[whatwg] whatwg Digest, Vol 80, Issue 31

> Date: Sat, 20 Nov 2010 21:57:02 -0500
> From: Boris Zbarsky<bzbarsky at MIT.EDU>
> To: whatwg at lists.whatwg.org
> Subject: Re: [whatwg] Processing the zoom level - MS extensions	to
> 	window.screen
> Message-ID:<4CE88A7E.3020205 at mit.edu>
> Content-Type: text/plain; charset=ISO-8859-1; format=flowed
> On 11/20/10 3:59 PM, Charles Pritchard wrote:
>> This response is from the digest: I'm glad to see activity here.
>> Canvas is supposed to be resolution independent,
> No, it's not.  Vector images are supposed to be resolution independent.
>    Canvas is very explicitly a _bitmap_.  It's not a vector image.
Canvas is an immediate mode rendering framework. I realize that it uses 
a bitmap backend,
but the drawing itself works very much like vector imaging. The scene 
graph is built in
the scripting environment instead of an ML file.

>   >  When a user zooms in, I need to be able to reprint my fillText
>> to match their resolution.
> This is a valid use case if using canvas is the right requirement,
> though it really feels like you're using the wrong tool here; if you
> want resolution independence you should be using SVG, which is designed
> precisely to accomplish that.
I've heard this before, and I'm afraid that it's a stuck-issue I'll 
never unstick.
Canvas is a low level API, SVG is a serialized format of a scene graph. 
They're not the same thing.

You may implement an SVG rendering engine in Canvas, you may use some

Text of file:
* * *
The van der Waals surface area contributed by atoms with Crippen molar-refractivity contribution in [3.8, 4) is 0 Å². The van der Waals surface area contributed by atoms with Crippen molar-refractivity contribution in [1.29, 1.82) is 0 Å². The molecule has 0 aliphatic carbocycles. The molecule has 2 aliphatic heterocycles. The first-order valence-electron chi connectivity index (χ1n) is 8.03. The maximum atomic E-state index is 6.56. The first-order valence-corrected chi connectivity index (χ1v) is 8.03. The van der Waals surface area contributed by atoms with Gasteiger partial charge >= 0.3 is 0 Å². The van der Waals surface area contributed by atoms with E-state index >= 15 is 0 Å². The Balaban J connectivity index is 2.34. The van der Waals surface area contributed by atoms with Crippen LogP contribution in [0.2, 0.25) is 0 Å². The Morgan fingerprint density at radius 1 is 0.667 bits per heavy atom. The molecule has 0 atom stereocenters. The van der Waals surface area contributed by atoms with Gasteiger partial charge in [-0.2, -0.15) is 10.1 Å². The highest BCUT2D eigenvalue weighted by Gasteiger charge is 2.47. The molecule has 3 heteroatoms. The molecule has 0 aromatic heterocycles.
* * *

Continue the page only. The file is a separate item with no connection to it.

other scene graph.

I've been through this discussion with several people, and I really do 
lack the perspective to
understand the hang-up on "SVG" vs Canvas. One is a rendering API, one 
is a serialized file format.
They're two different classes.
> That said, this seems like a general quality-of-implementation issue,
> right?  Expecting the page to rerender the entire canvas on any zoom
> operation doesn't seem reasonable....  A UA could handle this by
> supersampling the canvas, for example (and in the past we've considered
> doing that for Firefox, actually).
While Apple has certainly worked in supersampling, it's completely 
I don't see why expecting a page to re-render is unreasonable. That's 
exactly what pages do
right now. In most implementations, Canvas is tied to the same 
rasterization engine as HTML.

I've demonstrated a rich application with zooming quality equivalent to 
the HTML rendering.
There's a reason why they are equivalent: they're using the same logic, 
they're using the same
raster libraries. They are in a very physical sense, the same.

Stated succinctly: It is entirely reasonable to re-render canvas when an 
"onresize" event is received,
it's a standard practice. There's no reason for the UA to handle it any 
differently than it does now
(scaling the CSS pixels). This is something to be left up to the 

>> Boris, Rob: As an accessibility use case, this is quite important.
>> Please let me know if there are objections.
> I don't think it's reasonable to demand resolution independence from
> what is designed to be a bitmap format.  We really do have better tools
> for them; using them instead seems more appropriate than grafting
> poor-man's resolution independence onto canvas.
PNG is a bitmap format. Canvas is a drawing API. It's not poor-man's 
resolution independence:
it's a reasonable, standards based implementation. It exists now, it 
works fine, and I am notably
frustrated by your responses. They are not grounded in an appreciation 
for my use cases nor
the evidence I have to provide.

When I say: please expose additional screen metrics, you respond: You're 
doing it wrong,
it's poor, and we tried to do it for you, but it didn't work out.

I mean.. come on.

My evidence is essentially nullified when you make broad statements 
about how there are
better tools and better formats. I don't doubt your good intentions 
here, but I am suggesting
that you've made an error in judgement.


Received on Sunday, 21 November 2010 17:31:22 UTC